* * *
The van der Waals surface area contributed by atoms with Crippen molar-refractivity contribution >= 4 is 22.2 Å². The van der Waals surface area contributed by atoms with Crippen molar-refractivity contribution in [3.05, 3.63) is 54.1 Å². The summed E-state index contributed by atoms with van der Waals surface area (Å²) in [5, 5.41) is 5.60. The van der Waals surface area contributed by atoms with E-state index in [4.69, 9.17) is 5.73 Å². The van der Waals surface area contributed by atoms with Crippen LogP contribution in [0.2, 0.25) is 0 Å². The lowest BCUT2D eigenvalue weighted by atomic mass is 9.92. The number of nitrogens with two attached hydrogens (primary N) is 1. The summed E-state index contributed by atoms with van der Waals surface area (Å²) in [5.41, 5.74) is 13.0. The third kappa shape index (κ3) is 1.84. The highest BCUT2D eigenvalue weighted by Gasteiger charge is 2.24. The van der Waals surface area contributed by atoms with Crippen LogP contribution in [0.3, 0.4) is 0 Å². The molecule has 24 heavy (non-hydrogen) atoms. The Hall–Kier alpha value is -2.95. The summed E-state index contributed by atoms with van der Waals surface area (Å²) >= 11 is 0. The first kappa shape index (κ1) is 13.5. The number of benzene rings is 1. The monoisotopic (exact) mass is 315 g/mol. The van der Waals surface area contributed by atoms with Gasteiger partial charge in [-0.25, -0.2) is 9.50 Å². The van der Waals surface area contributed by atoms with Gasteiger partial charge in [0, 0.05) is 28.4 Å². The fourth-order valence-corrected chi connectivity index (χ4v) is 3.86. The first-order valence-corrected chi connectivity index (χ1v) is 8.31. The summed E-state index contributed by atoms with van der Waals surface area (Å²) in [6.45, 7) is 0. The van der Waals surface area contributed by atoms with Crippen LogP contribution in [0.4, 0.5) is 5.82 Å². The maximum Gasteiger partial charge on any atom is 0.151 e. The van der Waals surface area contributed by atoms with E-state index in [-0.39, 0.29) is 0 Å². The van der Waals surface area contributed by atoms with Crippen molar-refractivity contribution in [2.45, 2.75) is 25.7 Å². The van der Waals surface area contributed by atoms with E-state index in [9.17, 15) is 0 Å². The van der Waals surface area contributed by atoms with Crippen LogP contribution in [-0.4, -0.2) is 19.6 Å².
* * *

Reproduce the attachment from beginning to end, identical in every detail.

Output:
The van der Waals surface area contributed by atoms with Crippen molar-refractivity contribution >= 4 is 22.2 Å². The van der Waals surface area contributed by atoms with Crippen molar-refractivity contribution in [3.05, 3.63) is 54.1 Å². The summed E-state index contributed by atoms with van der Waals surface area (Å²) in [5, 5.41) is 5.60. The van der Waals surface area contributed by atoms with E-state index in [4.69, 9.17) is 5.73 Å². The van der Waals surface area contributed by atoms with Crippen LogP contribution in [0.2, 0.25) is 0 Å². The lowest BCUT2D eigenvalue weighted by atomic mass is 9.92. The number of nitrogens with two attached hydrogens (primary N) is 1. The summed E-state index contributed by atoms with van der Waals surface area (Å²) in [5.41, 5.74) is 13.0. The third kappa shape index (κ3) is 1.84. The highest BCUT2D eigenvalue weighted by Gasteiger charge is 2.24. The van der Waals surface area contributed by atoms with Crippen LogP contribution in [0.3, 0.4) is 0 Å². The molecule has 24 heavy (non-hydrogen) atoms. The Hall–Kier alpha value is -2.95. The summed E-state index contributed by atoms with van der Waals surface area (Å²) >= 11 is 0. The first kappa shape index (κ1) is 13.5. The number of benzene rings is 1. The monoisotopic (exact) mass is 315 g/mol. The van der Waals surface area contributed by atoms with Gasteiger partial charge in [-0.25, -0.2) is 9.50 Å². The van der Waals surface area contributed by atoms with Gasteiger partial charge in [0, 0.05) is 28.4 Å². The fourth-order valence-corrected chi connectivity index (χ4v) is 3.86. The first-order valence-corrected chi connectivity index (χ1v) is 8.31. The summed E-state index contributed by atoms with van der Waals surface area (Å²) in [6.45, 7) is 0. The van der Waals surface area contributed by atoms with Crippen LogP contribution in [0.4, 0.5) is 5.82 Å². The maximum Gasteiger partial charge on any atom is 0.151 e. The van der Waals surface area contributed by atoms with E-state index in [-0.39, 0.29) is 0 Å². The van der Waals surface area contributed by atoms with Crippen molar-refractivity contribution in [2.45, 2.75) is 25.7 Å². The van der Waals surface area contributed by atoms with E-state index in [9.17, 15) is 0 Å². The van der Waals surface area contributed by atoms with Crippen LogP contribution in [-0.4, -0.2) is 19.6 Å².